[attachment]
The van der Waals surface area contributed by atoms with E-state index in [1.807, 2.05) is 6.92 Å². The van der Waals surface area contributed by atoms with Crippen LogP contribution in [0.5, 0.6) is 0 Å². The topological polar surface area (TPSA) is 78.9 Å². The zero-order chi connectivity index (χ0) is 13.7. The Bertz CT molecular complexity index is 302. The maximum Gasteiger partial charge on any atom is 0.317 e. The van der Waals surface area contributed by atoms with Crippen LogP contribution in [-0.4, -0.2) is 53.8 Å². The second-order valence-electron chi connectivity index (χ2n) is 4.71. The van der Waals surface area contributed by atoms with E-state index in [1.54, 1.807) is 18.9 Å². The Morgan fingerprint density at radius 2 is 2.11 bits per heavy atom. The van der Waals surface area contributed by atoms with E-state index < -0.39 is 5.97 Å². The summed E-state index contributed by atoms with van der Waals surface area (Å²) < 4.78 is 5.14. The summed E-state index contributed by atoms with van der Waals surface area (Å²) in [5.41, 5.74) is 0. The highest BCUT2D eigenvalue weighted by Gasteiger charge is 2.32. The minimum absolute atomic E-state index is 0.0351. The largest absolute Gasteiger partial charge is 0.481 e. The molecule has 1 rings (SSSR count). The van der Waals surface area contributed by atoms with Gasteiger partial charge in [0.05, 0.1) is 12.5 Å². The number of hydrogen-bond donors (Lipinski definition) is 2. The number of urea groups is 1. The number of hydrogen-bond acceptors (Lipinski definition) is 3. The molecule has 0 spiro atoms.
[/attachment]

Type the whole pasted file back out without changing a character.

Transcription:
The van der Waals surface area contributed by atoms with E-state index in [1.807, 2.05) is 6.92 Å². The van der Waals surface area contributed by atoms with Crippen LogP contribution in [0.5, 0.6) is 0 Å². The topological polar surface area (TPSA) is 78.9 Å². The zero-order chi connectivity index (χ0) is 13.7. The Bertz CT molecular complexity index is 302. The maximum Gasteiger partial charge on any atom is 0.317 e. The van der Waals surface area contributed by atoms with Crippen LogP contribution in [-0.4, -0.2) is 53.8 Å². The second-order valence-electron chi connectivity index (χ2n) is 4.71. The van der Waals surface area contributed by atoms with E-state index in [1.54, 1.807) is 18.9 Å². The Morgan fingerprint density at radius 2 is 2.11 bits per heavy atom. The van der Waals surface area contributed by atoms with E-state index < -0.39 is 5.97 Å². The summed E-state index contributed by atoms with van der Waals surface area (Å²) < 4.78 is 5.14. The summed E-state index contributed by atoms with van der Waals surface area (Å²) in [5.41, 5.74) is 0. The highest BCUT2D eigenvalue weighted by Gasteiger charge is 2.32. The minimum absolute atomic E-state index is 0.0351. The largest absolute Gasteiger partial charge is 0.481 e. The molecule has 1 rings (SSSR count). The van der Waals surface area contributed by atoms with Gasteiger partial charge in [0.05, 0.1) is 12.5 Å². The number of hydrogen-bond donors (Lipinski definition) is 2. The number of urea groups is 1. The number of hydrogen-bond acceptors (Lipinski definition) is 3. The molecule has 0 spiro atoms.